ROCKLAND, Maine — For 71 years, the Maine Lobster Festival has crowned a Maine Sea Goddess.
The young woman then joins the ranks of the state’s other “Commodity Queens” — the Maine Wild Blueberry Queen, the Maine Dairy Princess and the Maine Potato Queen, to name a few — who represent their respective festivals and region at events throughout the state.
But after the 2018 Maine Sea Goddess was decrowned over social media posts just 24 hours after her coronation during this year’s Lobster Festival, some festival officials and members of the public are wondering if it’s time for the pageant to change.
“I do think that the coronation, as it stands now, should be looked at as to what we can do to make it more modernized and more equal,” said Cynthia Powell, president of the Maine Lobster Festival board of directors.
Meetings of the 28-member board of directors are typically closed to the public, but community members were allowed to attend their monthly meeting Tuesday night.
Several people expressed outrage about how the board handled removing this year’s Sea Goddess, Taylor Hamlin, from her post after someone anonymously shared photos Hamlin posted on social media. Festival officials have maintained that the photos “were not in keeping with the behavior and image” of the Maine Sea Goddess, though there are no written rules that outline expected social media behavior.
With the festival serving as a centerpiece in Rockland for decades, the wake the controversy has left in the community worries some residents.
“I worked hard for this festival for many years. Many people did. It was a wonderful thing. But look how easy it is to destroy, well almost destroy, all of this good work to take advantage of a teenager,” said Barry Faber, a Rockland resident.
Powell was adamant that she wanted the festival to be able to move forward from this year’s Sea Goddess coronation, though stopped short of giving frustrated community members and Hamlin’s parents what they wanted — an apology to Hamlin and the residents of Rockland.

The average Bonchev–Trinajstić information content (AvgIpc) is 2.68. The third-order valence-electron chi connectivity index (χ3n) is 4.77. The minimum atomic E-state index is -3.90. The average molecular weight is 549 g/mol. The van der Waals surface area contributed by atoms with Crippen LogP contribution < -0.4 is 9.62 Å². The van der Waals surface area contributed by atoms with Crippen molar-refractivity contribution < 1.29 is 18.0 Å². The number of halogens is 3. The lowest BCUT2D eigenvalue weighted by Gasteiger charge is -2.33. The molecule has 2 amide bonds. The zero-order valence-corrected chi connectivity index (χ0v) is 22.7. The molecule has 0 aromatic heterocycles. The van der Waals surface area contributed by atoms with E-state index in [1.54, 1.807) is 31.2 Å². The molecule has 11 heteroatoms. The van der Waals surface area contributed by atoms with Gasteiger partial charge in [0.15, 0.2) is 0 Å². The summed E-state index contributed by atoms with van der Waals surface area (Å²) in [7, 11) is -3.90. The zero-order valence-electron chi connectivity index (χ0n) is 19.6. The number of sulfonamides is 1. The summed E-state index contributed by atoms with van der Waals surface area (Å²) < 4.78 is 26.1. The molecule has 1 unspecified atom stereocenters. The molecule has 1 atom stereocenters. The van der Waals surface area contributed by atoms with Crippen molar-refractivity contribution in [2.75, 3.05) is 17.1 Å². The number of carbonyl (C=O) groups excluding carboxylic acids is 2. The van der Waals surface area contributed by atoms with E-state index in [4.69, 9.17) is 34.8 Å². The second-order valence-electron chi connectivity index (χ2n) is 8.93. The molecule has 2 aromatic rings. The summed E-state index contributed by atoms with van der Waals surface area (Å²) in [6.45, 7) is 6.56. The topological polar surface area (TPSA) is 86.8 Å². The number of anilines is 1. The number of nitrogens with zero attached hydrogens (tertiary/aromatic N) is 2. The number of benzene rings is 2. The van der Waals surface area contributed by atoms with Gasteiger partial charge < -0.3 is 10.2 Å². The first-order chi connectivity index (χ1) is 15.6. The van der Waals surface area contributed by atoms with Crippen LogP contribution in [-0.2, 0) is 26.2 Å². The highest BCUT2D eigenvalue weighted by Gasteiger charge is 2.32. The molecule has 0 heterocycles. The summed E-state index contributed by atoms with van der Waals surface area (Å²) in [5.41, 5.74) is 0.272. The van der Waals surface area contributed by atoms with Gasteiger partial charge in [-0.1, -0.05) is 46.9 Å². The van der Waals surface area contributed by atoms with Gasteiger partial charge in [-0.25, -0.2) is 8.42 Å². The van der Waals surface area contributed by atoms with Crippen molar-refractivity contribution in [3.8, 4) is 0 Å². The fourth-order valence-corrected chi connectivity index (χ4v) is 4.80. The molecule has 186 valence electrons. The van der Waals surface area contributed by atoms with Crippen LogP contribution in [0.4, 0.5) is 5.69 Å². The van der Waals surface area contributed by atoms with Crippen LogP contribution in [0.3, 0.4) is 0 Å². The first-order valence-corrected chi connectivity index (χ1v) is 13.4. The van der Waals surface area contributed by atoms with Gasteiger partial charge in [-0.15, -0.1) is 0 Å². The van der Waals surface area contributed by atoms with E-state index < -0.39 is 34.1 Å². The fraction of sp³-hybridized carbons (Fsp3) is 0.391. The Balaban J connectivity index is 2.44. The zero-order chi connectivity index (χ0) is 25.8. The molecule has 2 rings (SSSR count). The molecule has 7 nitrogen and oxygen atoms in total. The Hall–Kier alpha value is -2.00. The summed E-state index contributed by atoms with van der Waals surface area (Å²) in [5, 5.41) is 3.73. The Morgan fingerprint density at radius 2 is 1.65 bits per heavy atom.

She suggested that the board confer with its public relations adviser and fellow director, Shannon Kinney, before issuing any kind of apologetic statement. However, she supported gathering ideas for revamping, or even replacing, the Sea Goddess coronation.
“We do have to move up and forward,” Hamlin’s mother, Cindi, said. “I agree that we need to make some big changes [to the coronation]. This is the crux of having to make it new and different, so no other girl or guy gets hurt like this.”
Many on the board agreed that changes should be made to the coronation, especially as related to applicant vetting and policies, but the scope of the changes brought division.
Board member Celia Knight, a former Maine Lobster Festival Sea Princess, was the most vocal advocate at Tuesday’s meeting for changing the coronation. Outside the recent controversy, Knight said the pageant has been “shrinking every year” in terms of audience and the number of girls from area high schools who apply to participate.
“We can’t keep doing it the same old-fashioned way that we’ve been doing it. Maybe I’m wrong, but does anyone else think this is working? It’s like watching a rerun every single year,” Knight said. “It could be a great thing, but we need to enhance it and bring it up to date.”
Knight proposed working a talent show into the festival, to either remake or replace the traditional coronation, and having members of the board of directors serve as ambassadors of the festival at other events, rather than having the Sea Goddess do so.
Powell suggested that rather than having a coronation, the festival could have an ambassador program that was open to young women and young men.
However, doing away with the coronation struck a nerve with some members of the board. Sharon Lombardo, who previously chaired the coronation committee, agreed that changes need to be made, “but to change the coronation and not even call it a coronation anymore, I truly believe is wrong,” she said. “It’s something that has gone on for 72 years.”
With social media use at the root of this year’s Sea Goddess controversy, some said it was time to update the pageant to fit in with the 21st century.
“What I would like to see going forward is young ideas, young people,” resident Steve Carroll said. “That’s what is going to change things.”
Next month, the festival’s seven-person executive committee will meet to create a rough outline of possible coronation changes, Powell said, and then bring those ideas to the full board for further discussion.
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